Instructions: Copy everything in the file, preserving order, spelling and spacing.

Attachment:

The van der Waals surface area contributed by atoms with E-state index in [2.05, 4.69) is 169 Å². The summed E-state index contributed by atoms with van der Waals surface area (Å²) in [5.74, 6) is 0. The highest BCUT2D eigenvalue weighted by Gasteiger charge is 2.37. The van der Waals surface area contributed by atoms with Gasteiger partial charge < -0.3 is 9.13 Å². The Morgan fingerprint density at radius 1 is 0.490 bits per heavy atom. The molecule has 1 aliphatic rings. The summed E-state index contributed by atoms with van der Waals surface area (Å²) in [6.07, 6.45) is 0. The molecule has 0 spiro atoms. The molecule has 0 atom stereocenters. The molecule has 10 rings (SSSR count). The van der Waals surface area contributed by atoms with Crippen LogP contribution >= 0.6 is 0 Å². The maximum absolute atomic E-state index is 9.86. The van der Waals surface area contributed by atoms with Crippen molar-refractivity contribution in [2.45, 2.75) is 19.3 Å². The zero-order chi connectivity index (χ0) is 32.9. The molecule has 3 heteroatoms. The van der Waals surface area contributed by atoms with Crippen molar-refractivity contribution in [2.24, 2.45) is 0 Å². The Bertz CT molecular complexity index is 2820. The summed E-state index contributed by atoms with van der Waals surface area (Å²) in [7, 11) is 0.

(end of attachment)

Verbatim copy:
The van der Waals surface area contributed by atoms with E-state index in [2.05, 4.69) is 169 Å². The summed E-state index contributed by atoms with van der Waals surface area (Å²) in [5.74, 6) is 0. The highest BCUT2D eigenvalue weighted by Gasteiger charge is 2.37. The van der Waals surface area contributed by atoms with Gasteiger partial charge < -0.3 is 9.13 Å². The Morgan fingerprint density at radius 1 is 0.490 bits per heavy atom. The molecule has 1 aliphatic rings. The summed E-state index contributed by atoms with van der Waals surface area (Å²) in [6.07, 6.45) is 0. The molecule has 0 spiro atoms. The molecule has 0 atom stereocenters. The molecule has 10 rings (SSSR count). The van der Waals surface area contributed by atoms with Crippen LogP contribution >= 0.6 is 0 Å². The maximum absolute atomic E-state index is 9.86. The van der Waals surface area contributed by atoms with Crippen molar-refractivity contribution in [2.45, 2.75) is 19.3 Å². The zero-order chi connectivity index (χ0) is 32.9. The molecule has 3 heteroatoms. The van der Waals surface area contributed by atoms with Crippen molar-refractivity contribution in [2.24, 2.45) is 0 Å². The Bertz CT molecular complexity index is 2820. The summed E-state index contributed by atoms with van der Waals surface area (Å²) in [7, 11) is 0.